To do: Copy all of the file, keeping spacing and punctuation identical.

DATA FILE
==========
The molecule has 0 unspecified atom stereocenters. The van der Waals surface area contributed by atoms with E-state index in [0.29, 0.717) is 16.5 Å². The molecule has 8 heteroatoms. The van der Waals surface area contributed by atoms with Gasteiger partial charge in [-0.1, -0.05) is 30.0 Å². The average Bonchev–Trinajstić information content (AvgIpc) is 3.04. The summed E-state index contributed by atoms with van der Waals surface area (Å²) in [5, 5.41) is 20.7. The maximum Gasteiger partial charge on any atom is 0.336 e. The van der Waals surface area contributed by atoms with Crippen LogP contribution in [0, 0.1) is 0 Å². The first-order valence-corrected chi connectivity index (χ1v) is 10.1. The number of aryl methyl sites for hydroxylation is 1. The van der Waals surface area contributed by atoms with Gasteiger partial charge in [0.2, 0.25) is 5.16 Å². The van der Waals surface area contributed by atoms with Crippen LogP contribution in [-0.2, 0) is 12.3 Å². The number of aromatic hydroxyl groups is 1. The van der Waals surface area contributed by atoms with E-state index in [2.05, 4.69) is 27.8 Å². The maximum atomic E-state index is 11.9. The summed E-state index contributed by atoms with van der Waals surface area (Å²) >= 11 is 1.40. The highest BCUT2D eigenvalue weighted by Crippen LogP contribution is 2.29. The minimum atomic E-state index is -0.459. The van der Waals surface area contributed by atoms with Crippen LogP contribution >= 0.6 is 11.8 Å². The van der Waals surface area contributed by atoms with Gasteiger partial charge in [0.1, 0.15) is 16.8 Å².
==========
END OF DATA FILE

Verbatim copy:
The molecule has 0 unspecified atom stereocenters. The van der Waals surface area contributed by atoms with E-state index in [0.29, 0.717) is 16.5 Å². The molecule has 8 heteroatoms. The van der Waals surface area contributed by atoms with Gasteiger partial charge in [-0.1, -0.05) is 30.0 Å². The average Bonchev–Trinajstić information content (AvgIpc) is 3.04. The summed E-state index contributed by atoms with van der Waals surface area (Å²) in [5, 5.41) is 20.7. The maximum Gasteiger partial charge on any atom is 0.336 e. The van der Waals surface area contributed by atoms with Crippen LogP contribution in [0, 0.1) is 0 Å². The first-order valence-corrected chi connectivity index (χ1v) is 10.1. The number of aryl methyl sites for hydroxylation is 1. The van der Waals surface area contributed by atoms with Gasteiger partial charge in [0.2, 0.25) is 5.16 Å². The van der Waals surface area contributed by atoms with Crippen LogP contribution in [-0.2, 0) is 12.3 Å². The number of aromatic hydroxyl groups is 1. The van der Waals surface area contributed by atoms with E-state index in [2.05, 4.69) is 27.8 Å². The maximum atomic E-state index is 11.9. The summed E-state index contributed by atoms with van der Waals surface area (Å²) >= 11 is 1.40. The highest BCUT2D eigenvalue weighted by Crippen LogP contribution is 2.29. The minimum atomic E-state index is -0.459. The van der Waals surface area contributed by atoms with Crippen LogP contribution >= 0.6 is 11.8 Å². The van der Waals surface area contributed by atoms with Gasteiger partial charge in [0.1, 0.15) is 16.8 Å².